whizzy-tikz /

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WhizzyTikZ is still very experimental and the interface will change. Nevertheless, it has worked for me in a few cases and can make certain tasks much easier. If you feel like hacking on it, I would love some help, otherwise submitting bug reports is also very valuable.

WhizzyTikZ allows you to write TikZ code (with some restrictions), and then move the nodes with your mouse and have the changes reflected in the file. This allows you to create beautiful TikZ diagrams in which some, or all, or the nodes have a more organic or random looking placement.

There are several other TikZ editors, but all were unable to do what I wanted at the time that I tried them.

There are many other programs which output TikZ so if you wish to draw a TikZ diagram completely in a GUI, one of those may be a better choice.


  1. Install Emacs, AUCTeX, ActiveDVI and WhizzyTeX and get them working. This can be a non-trivial step.

  2. Copy whizzy-tikz.sty to someplace latex can find it, for example, in the same directory as you LaTeX file. Alternately, add the directory where it's found to the TEXINPUTS environment variable.

  3. In emacs load whizzytex.el as usual and then load whizzy-tikz.el.


To any nodes you want to be able to move, add the style ADVI. Someday you'll be able to set how you want it to be matched (e.g. you have a custom macro) with the type option, but for the moment it looks for a node with the exact x,y coordinates you gave. If that fails, (e.g. you have a macro in one of the coordinates) there is another looser matching that may or may not succeed. This matching is less tested since I didn't need it for my application.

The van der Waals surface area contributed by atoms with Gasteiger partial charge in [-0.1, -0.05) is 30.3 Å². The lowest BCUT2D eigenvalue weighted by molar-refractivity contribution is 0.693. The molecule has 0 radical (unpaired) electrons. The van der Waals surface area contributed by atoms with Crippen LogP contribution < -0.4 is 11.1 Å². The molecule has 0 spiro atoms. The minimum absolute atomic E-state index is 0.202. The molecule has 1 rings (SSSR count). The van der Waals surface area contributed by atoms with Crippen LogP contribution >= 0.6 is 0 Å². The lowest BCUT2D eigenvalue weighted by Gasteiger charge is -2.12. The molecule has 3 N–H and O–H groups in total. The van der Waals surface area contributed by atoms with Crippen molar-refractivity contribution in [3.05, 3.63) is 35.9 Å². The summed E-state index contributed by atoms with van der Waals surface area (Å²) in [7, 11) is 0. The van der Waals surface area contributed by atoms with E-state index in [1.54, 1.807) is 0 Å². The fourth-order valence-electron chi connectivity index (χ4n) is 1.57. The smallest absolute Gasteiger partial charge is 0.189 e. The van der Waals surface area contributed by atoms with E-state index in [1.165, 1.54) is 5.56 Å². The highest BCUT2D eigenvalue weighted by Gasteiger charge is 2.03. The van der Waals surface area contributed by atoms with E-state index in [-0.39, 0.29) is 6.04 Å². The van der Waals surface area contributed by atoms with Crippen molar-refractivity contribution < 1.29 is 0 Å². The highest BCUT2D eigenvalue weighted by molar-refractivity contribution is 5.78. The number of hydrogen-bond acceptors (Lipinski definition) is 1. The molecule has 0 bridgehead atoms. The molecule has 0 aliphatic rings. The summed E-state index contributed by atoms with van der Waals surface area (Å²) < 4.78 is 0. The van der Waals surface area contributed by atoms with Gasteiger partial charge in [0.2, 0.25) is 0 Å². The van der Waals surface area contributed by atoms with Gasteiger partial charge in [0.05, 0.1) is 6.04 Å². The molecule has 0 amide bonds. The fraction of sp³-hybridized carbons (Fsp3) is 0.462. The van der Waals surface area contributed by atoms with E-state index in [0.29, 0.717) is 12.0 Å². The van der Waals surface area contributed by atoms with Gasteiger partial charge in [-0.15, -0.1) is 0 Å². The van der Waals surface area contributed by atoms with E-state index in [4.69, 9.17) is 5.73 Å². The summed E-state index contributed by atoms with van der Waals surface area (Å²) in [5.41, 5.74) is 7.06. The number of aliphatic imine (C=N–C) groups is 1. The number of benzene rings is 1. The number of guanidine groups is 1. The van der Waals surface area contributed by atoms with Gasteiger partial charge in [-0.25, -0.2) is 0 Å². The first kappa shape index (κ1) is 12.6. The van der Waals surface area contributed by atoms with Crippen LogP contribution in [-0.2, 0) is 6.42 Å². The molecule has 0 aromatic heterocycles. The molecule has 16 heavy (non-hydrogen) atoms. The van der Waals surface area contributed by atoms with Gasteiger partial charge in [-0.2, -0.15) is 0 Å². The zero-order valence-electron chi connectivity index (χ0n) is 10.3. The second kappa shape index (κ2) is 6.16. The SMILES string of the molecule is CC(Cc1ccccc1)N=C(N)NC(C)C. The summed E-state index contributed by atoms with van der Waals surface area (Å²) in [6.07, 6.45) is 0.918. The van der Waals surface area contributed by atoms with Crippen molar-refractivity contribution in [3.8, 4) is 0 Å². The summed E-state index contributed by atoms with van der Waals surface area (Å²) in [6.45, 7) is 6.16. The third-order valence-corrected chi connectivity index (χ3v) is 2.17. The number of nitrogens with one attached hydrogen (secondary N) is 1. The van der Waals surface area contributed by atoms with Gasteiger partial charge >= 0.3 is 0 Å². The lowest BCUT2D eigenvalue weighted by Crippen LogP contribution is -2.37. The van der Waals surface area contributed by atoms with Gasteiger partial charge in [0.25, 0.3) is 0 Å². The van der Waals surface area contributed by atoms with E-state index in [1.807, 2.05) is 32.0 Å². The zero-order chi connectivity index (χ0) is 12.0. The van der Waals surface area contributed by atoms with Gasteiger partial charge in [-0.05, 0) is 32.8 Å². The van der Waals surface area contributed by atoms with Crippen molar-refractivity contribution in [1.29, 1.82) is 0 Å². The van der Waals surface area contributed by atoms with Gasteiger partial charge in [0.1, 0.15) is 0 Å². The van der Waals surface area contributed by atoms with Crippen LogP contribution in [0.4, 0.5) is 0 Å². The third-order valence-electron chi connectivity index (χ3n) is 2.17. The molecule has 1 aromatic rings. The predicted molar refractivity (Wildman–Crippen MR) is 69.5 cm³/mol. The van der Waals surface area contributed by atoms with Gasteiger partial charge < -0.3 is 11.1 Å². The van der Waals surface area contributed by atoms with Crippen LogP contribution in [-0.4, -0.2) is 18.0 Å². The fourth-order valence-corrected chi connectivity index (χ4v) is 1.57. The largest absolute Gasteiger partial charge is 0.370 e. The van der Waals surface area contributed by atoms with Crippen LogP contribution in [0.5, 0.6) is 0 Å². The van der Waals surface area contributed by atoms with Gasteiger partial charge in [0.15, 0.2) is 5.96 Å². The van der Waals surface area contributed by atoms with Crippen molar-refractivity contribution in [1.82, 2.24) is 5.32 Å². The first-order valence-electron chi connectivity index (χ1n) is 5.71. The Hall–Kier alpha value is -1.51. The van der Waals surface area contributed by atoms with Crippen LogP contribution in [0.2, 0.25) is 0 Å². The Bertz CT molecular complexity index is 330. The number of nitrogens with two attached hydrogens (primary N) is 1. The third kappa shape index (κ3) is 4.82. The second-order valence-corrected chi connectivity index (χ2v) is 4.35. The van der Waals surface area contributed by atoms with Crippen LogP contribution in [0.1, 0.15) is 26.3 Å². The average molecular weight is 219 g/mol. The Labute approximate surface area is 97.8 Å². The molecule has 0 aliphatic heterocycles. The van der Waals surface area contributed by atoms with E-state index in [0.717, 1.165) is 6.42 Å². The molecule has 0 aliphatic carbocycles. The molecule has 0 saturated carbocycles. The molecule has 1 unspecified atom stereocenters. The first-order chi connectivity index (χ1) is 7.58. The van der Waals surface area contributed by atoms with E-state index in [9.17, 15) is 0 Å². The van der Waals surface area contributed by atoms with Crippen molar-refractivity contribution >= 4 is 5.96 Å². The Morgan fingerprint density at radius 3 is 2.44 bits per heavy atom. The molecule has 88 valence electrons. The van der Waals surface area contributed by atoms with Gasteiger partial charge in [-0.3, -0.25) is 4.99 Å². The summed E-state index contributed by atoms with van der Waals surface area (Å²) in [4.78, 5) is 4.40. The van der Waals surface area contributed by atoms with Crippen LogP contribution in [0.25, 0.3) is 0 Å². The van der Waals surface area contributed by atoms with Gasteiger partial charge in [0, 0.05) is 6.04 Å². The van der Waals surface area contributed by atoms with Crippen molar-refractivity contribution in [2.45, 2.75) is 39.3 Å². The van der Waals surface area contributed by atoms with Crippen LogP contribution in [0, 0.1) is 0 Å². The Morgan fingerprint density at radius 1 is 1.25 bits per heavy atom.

You can specify how many digits after the decimal place you would like (default=4) by setting the precision parameter. You can also set whether the node should be moved (default), or duplicated. The duplication is very simple, it just copies the line where it found a match and places the new (moved) version after that line.

\node[ADVI={precision=0,duplicate=yes}] (3,5) {factory};

Known Bugs

  • If you use a macro in a coordinate it won't update the value of the macro. Instead it updates the node directly, overwriting the call the macro. This can simultaneously be considered a bug and a feature, but it does mean that it will not work with constructs like \foreach.

    \newcommand{\y}{3} \node (2,\y);

  • You have to specify which nodes are editable. Though of course you can use something like

    \tikzstyle{every node} = [ADVI]

  • Sometimes the line number is wrong. I think this might be because of slicing. I'm not sure how to track it down.

  • There is only support for nodes, not rectangles, circles, etc.

  • It is not properly packaged or documented.